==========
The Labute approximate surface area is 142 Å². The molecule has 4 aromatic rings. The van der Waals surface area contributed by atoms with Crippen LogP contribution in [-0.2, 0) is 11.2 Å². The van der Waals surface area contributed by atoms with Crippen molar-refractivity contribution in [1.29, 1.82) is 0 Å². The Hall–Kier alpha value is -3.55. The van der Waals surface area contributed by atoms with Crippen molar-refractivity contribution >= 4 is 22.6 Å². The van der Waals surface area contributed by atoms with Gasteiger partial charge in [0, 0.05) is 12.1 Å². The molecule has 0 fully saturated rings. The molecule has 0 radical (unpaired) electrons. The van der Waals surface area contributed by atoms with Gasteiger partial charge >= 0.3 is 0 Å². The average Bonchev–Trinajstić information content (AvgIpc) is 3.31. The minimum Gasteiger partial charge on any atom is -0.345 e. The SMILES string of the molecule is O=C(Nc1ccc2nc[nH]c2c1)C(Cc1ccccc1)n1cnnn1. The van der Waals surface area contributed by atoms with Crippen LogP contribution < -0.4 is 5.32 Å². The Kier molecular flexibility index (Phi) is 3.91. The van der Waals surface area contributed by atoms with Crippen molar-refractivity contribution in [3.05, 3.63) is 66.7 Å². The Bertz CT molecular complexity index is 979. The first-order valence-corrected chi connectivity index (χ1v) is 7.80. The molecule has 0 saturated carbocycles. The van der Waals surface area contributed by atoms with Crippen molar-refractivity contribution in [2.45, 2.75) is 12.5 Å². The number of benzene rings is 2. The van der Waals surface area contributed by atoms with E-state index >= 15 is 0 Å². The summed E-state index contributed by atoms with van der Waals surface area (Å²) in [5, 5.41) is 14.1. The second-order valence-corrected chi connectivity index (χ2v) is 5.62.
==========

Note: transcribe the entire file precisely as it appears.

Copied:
The Labute approximate surface area is 142 Å². The molecule has 4 aromatic rings. The van der Waals surface area contributed by atoms with Crippen LogP contribution in [-0.2, 0) is 11.2 Å². The van der Waals surface area contributed by atoms with Crippen molar-refractivity contribution in [1.29, 1.82) is 0 Å². The Hall–Kier alpha value is -3.55. The van der Waals surface area contributed by atoms with Crippen molar-refractivity contribution >= 4 is 22.6 Å². The van der Waals surface area contributed by atoms with Gasteiger partial charge in [0, 0.05) is 12.1 Å². The molecule has 0 fully saturated rings. The molecule has 0 radical (unpaired) electrons. The van der Waals surface area contributed by atoms with Gasteiger partial charge >= 0.3 is 0 Å². The average Bonchev–Trinajstić information content (AvgIpc) is 3.31. The minimum Gasteiger partial charge on any atom is -0.345 e. The SMILES string of the molecule is O=C(Nc1ccc2nc[nH]c2c1)C(Cc1ccccc1)n1cnnn1. The van der Waals surface area contributed by atoms with Crippen LogP contribution < -0.4 is 5.32 Å². The Kier molecular flexibility index (Phi) is 3.91. The van der Waals surface area contributed by atoms with Crippen molar-refractivity contribution in [3.05, 3.63) is 66.7 Å². The Bertz CT molecular complexity index is 979. The first-order valence-corrected chi connectivity index (χ1v) is 7.80. The molecule has 0 saturated carbocycles. The van der Waals surface area contributed by atoms with Crippen molar-refractivity contribution in [2.45, 2.75) is 12.5 Å². The number of benzene rings is 2. The van der Waals surface area contributed by atoms with E-state index >= 15 is 0 Å². The summed E-state index contributed by atoms with van der Waals surface area (Å²) in [5, 5.41) is 14.1. The second-order valence-corrected chi connectivity index (χ2v) is 5.62.